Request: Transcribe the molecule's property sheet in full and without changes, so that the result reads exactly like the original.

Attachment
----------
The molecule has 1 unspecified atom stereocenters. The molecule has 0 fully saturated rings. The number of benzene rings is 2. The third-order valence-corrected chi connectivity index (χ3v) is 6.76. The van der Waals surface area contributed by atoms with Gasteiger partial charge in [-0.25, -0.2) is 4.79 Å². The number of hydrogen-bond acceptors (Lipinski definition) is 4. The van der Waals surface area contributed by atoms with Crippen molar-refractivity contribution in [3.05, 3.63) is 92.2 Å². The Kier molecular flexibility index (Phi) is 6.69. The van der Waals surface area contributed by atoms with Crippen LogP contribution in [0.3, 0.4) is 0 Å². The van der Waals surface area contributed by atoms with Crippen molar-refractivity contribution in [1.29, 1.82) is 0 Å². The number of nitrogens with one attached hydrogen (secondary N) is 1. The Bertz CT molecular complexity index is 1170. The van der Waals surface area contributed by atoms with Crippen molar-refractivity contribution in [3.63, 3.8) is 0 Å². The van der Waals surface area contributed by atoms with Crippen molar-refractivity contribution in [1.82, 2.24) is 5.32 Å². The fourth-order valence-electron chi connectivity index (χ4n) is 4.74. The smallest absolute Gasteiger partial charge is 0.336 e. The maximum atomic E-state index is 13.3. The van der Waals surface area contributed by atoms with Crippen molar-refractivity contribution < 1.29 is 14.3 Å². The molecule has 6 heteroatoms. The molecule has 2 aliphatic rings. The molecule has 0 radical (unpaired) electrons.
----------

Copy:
The molecule has 1 unspecified atom stereocenters. The molecule has 0 fully saturated rings. The number of benzene rings is 2. The third-order valence-corrected chi connectivity index (χ3v) is 6.76. The van der Waals surface area contributed by atoms with Gasteiger partial charge in [-0.25, -0.2) is 4.79 Å². The number of hydrogen-bond acceptors (Lipinski definition) is 4. The van der Waals surface area contributed by atoms with Crippen molar-refractivity contribution in [3.05, 3.63) is 92.2 Å². The Kier molecular flexibility index (Phi) is 6.69. The van der Waals surface area contributed by atoms with Crippen LogP contribution in [0.3, 0.4) is 0 Å². The van der Waals surface area contributed by atoms with Crippen molar-refractivity contribution in [1.29, 1.82) is 0 Å². The number of nitrogens with one attached hydrogen (secondary N) is 1. The Bertz CT molecular complexity index is 1170. The van der Waals surface area contributed by atoms with Crippen molar-refractivity contribution in [3.63, 3.8) is 0 Å². The van der Waals surface area contributed by atoms with Crippen molar-refractivity contribution in [1.82, 2.24) is 5.32 Å². The fourth-order valence-electron chi connectivity index (χ4n) is 4.74. The smallest absolute Gasteiger partial charge is 0.336 e. The maximum atomic E-state index is 13.3. The van der Waals surface area contributed by atoms with Crippen molar-refractivity contribution < 1.29 is 14.3 Å². The molecule has 6 heteroatoms. The molecule has 2 aliphatic rings. The molecule has 0 radical (unpaired) electrons.